Using Telegram with ESP8266 or ESP32

Telegram is a ‘Whatsapp’ like app for mobile phones to exchange messages.
An advantage over Whatsapp or Viber is that it also allows you to communicate with your (micro)computer.
That means your phone can receive messages sent from your ESP8266 or ESP32, but also that your phone can be used to control your ESP8266 or ESP32.

In order to do so you need to have the telegram app installed, create your own bot to handle the traffic, get an API_key and the chat_id for your bot

Install Telegram
Visit Telegram official website and download the official application for your smartphone, or get it from the playstore

Create your Bot
Create your bot by using a bot called “BotFather”. To do this, add BotFather to your contacts or visit telegram.me/botfather and follow the instructions to create your own bot.

Get your API
When your bot is created, BotFather gives you the HTTP API token which follows a pattern like 123456789:AABBCCDD_abcdefghijklmnopqrstuvwxyz. You need this token to send messages.

Get your chat_id
You will need this ID to send messages, you do not need it to receive messages. Getting this ID is not straightforward and most of the methods i have seen on the internet do not work (anymore).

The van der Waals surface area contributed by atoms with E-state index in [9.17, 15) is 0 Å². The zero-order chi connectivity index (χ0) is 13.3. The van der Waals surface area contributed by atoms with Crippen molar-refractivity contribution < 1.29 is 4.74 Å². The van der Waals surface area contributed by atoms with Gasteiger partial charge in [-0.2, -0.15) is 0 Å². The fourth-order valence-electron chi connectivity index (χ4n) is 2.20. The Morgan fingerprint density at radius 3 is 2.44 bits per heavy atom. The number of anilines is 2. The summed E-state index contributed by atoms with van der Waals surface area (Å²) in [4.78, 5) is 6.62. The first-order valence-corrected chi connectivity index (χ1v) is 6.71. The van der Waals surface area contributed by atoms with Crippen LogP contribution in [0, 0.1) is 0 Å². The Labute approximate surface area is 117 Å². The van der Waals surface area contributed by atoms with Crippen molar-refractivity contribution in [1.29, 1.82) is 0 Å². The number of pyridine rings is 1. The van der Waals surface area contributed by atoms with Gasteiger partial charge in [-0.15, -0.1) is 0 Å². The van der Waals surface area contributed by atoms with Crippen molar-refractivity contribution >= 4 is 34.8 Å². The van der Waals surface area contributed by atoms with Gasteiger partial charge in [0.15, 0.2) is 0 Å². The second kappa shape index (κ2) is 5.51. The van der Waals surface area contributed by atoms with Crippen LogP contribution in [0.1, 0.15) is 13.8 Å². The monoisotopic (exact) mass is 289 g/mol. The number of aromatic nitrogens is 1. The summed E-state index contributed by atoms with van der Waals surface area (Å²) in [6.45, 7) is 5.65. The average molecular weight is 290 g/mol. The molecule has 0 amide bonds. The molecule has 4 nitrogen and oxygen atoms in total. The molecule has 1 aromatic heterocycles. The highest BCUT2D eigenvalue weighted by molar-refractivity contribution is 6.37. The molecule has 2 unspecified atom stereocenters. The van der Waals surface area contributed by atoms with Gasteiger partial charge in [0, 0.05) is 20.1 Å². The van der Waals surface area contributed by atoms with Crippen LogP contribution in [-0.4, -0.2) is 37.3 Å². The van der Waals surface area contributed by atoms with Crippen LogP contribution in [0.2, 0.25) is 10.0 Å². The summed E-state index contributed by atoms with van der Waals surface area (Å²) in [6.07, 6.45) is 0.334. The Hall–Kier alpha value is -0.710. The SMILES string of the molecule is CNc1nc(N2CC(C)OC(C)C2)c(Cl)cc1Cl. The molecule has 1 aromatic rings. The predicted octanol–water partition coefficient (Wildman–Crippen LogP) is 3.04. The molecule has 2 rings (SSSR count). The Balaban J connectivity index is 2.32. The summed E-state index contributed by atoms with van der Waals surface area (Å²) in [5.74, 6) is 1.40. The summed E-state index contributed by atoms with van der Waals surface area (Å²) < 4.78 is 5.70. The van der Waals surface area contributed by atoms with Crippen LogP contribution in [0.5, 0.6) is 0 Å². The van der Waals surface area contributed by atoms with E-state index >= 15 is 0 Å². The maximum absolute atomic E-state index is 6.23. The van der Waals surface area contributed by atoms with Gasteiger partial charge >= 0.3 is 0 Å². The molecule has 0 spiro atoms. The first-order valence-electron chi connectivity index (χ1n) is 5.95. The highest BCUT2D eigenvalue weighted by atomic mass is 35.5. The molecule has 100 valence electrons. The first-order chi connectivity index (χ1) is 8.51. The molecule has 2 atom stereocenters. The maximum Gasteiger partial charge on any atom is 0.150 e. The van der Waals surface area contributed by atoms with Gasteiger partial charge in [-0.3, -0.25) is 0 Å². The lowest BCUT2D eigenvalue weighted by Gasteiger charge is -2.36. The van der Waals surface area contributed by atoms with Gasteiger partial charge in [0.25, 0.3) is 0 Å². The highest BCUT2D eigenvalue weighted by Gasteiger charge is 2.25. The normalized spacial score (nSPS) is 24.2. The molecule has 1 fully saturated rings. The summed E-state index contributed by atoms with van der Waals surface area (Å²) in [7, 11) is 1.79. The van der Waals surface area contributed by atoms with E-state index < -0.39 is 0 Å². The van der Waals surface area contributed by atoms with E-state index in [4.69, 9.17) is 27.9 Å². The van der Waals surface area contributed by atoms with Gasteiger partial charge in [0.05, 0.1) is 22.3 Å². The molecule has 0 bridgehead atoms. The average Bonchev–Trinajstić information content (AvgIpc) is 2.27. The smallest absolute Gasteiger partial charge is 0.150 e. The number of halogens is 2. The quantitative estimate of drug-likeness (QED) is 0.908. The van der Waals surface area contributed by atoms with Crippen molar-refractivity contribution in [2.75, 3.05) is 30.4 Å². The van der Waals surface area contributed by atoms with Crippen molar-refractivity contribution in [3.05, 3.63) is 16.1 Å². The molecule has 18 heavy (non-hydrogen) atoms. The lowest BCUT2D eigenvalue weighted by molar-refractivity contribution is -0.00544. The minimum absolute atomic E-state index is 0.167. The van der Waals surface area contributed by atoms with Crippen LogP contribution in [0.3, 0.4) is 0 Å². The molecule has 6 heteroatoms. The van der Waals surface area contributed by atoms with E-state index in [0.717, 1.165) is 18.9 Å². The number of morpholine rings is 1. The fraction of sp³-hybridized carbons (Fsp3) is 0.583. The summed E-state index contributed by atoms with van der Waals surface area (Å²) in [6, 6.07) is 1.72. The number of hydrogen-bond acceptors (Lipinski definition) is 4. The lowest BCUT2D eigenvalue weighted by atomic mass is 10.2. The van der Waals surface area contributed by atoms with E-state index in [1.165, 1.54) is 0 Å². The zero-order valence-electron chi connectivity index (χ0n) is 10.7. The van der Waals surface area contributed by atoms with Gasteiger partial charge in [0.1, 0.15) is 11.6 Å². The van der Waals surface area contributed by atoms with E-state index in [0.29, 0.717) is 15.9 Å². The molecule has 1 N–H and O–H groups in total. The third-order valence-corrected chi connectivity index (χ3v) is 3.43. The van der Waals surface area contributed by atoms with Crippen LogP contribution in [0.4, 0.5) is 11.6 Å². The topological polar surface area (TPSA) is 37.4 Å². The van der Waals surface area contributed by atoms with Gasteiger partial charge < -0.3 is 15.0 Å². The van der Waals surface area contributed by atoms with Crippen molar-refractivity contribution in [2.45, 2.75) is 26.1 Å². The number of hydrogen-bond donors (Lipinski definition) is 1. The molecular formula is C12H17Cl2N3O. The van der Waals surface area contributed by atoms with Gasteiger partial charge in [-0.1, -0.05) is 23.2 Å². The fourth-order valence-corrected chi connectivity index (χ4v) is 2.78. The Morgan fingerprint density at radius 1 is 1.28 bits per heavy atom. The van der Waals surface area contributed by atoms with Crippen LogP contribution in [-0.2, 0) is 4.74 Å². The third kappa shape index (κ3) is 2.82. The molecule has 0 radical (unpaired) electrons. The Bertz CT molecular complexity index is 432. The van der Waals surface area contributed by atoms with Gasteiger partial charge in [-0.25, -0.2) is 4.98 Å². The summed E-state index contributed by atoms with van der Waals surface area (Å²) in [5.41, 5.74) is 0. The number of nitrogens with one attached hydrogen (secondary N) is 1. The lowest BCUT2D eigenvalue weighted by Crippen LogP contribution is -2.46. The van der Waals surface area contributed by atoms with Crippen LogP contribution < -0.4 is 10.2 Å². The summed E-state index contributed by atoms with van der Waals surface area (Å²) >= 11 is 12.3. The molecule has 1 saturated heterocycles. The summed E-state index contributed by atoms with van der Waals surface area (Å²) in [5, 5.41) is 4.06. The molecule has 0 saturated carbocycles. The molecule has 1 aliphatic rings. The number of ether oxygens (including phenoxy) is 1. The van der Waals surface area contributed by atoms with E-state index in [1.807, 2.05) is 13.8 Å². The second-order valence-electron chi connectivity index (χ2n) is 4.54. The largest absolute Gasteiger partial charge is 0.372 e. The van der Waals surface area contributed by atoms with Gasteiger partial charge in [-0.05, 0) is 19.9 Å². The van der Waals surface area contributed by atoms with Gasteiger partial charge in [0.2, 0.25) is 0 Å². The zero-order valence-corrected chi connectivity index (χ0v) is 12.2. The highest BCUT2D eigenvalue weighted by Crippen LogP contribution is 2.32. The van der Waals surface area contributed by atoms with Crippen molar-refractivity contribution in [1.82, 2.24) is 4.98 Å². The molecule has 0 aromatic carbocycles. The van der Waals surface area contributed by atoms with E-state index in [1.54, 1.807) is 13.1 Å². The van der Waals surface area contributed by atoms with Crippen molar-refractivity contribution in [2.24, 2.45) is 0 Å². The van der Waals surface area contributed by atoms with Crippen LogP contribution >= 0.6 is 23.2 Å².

The only ones I found working is to the IDBot (and follow the instructions). and the get_id_bot. The latter can be a bit slow though. (I will mention a 3rd option further down)

Getting your chat ID with IDBot
Getting your chat ID with get_id bot

The id is an integer and it follows a pattern like 123456789

Now it is time to test your bot.
You can do that with cURL

curl --data chat_id="892915001" --data "text=Hello World" "https://api.telegram.org/bot977142506:AAGYWypUbMN8BCthML-tFM25M403r2yCsFj/sendMessage

from your commandline prompt

or with a GET URL in a browser like this:

https://api.telegram.org/bot977142506:AAGYWypUbMN8BCthML-tFM25M403r2yCsFj/sendMessage?chat_id=892915001&text=Hello-World

There is an other element that can be added at the end and that is &parse_mode=, but for normal operations we can leave that out or make it “&parse_mode=HTML”.  A bit more on this further down

Using GET
So now we have our communication with Telegram working, we can go do something useful with it.
The fact that the API can be reached with a GET message opens up possibilities for an ESP8266, ESP32, Raspberry Pi or other controller that is connected to internet.

You would do that with

botclient.print(String("GET ") + url + " HTTP/1.1\r\n" +
"Host: " + host + "\r\n" +
"User-Agent: BuildFailureDetectorESP8266\r\n" +
"Connection: close\r\n\r\n");